One of my earliest memories is of feeling no-one knew me - kneeling in dirt in a wood, my knees damp, scratched and hurting, my hands smeared, a sharp stick in my right fist, stabbing the left palm angrily, till it cut, trying to make myself remember. Hissing to myself "it is the fifth of April, nineteen seventy seven, my name is Vanessa *******, I am seven years old and for as long as I can remember I have always hated my parents. They don't know me
." The tears and the snot and the hissing and the blood and the dirt are all mixed up in my memory with the smell of the woods, the feeling of forgotten seven year old injustice that prompted it - but it worked. I remember.
I look back at the person I was, the adult, the teenager, the child - all the way through it, the person who hid parts of myself
, and I wonder: did I know what I was hiding it for?
I mean, if there was a reason, a person, a thing, to gain access to all these hidden parts of myself, then that's ... well, that's a reason, maybe. Although I'd question how fair it is if it's *one* person. (How d'you know they can carry that load? And you want them to carry it forever?)
For me, there wasn't a reason - I just didn't want people to pin me down. But why? What would happen to me if they *did* pin me down? What would curl up and die if people knew who I was inside?
It reminds me of that Onion mock shock headline: "Mom finds son's blog!" - the killer was in the subheading: "Knows Him Better".
Why in heck is that something we're taught to avoid?
Is it some weird hangover of adolescence? Dammit, I wish I could smash a lot of my wrongheaded theories from adolescence - knowing what the worst thing in the world is, babies ruin your life, you already know everything, most other people are really stupid, your family must never know you better, there's a group of insiders who are really cool, nobody understands you, you are intrinsically good, it's not your fault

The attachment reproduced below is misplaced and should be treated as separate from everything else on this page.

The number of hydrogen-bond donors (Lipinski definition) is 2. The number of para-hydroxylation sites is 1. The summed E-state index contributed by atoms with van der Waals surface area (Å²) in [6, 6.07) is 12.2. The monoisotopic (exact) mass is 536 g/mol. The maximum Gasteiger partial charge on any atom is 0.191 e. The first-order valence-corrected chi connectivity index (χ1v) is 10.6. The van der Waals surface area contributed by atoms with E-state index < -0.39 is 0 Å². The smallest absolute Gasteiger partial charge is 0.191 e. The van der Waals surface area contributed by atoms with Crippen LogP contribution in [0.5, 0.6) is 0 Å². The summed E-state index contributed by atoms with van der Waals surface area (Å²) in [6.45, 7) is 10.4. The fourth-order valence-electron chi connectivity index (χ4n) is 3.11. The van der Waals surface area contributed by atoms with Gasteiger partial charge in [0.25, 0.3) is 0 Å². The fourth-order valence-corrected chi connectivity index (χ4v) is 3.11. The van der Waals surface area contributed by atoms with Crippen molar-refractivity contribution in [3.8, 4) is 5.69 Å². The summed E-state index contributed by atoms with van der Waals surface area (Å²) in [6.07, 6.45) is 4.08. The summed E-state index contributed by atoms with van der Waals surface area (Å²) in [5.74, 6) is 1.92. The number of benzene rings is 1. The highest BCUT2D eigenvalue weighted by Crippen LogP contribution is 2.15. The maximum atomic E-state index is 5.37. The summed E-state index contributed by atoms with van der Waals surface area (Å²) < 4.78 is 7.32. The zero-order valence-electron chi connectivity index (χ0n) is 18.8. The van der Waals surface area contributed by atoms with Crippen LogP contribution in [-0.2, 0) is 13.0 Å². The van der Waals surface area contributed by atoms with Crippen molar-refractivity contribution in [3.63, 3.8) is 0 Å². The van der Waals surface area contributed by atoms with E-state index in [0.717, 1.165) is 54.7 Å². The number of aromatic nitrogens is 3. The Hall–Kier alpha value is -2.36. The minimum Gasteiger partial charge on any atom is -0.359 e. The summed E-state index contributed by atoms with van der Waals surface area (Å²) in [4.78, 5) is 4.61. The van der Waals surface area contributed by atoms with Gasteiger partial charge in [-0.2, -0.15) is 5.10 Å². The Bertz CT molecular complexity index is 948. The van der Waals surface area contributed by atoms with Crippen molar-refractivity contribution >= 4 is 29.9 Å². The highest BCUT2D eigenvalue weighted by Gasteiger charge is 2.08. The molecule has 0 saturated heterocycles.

- all of them are lies
, and if our society didn't damn well encourage us to act adolescent until our late fifties these days, we'd be embarrassed to defend these points of view as adults by now.
Coming out to my family helped me, because it made me confront some of these issues, in passing. Issues like: How is it bad for my family to know me better? They can still select what they want to know, and reject what they don't. What, they don't live in the world?
If my family are hurt, and reject me, then I'll outgrow it, they'll outgrow it, and we'll mend it. If I hide from people, then what the hell shitty sort of a thin relationship do I really have with them?
Don't I trust them or something?
I asked Duch, a friend of 14 year's standing, what she had thought during those two whole years when I wasn't communicating with her (not anything meaningful, anyway). What had she assumed was going on with me when the well of self-revelation and sharing ran dry?
"You just seemed like you were having a really good time."
That line scared the hell out of me - it taught me that my defences are *good*. Too good.
If I need help, I have to ask for it. Why? Because I built too good a wall. People won't question why you won't let them in.
They're human, and they'll assume you don't need them.
But you do.
Anyway, I'm starting to rant, but this is a topic that touches on where I live
at the moment: if I'm going to be true to myself, not lie to myself, then I owe it to others to be open
If I'm less than open, there's something there that I fear.
And I need to know that thing, I need to analyse what it is. That's the way things are around here right now.
Hope this makes some damn sense without the key.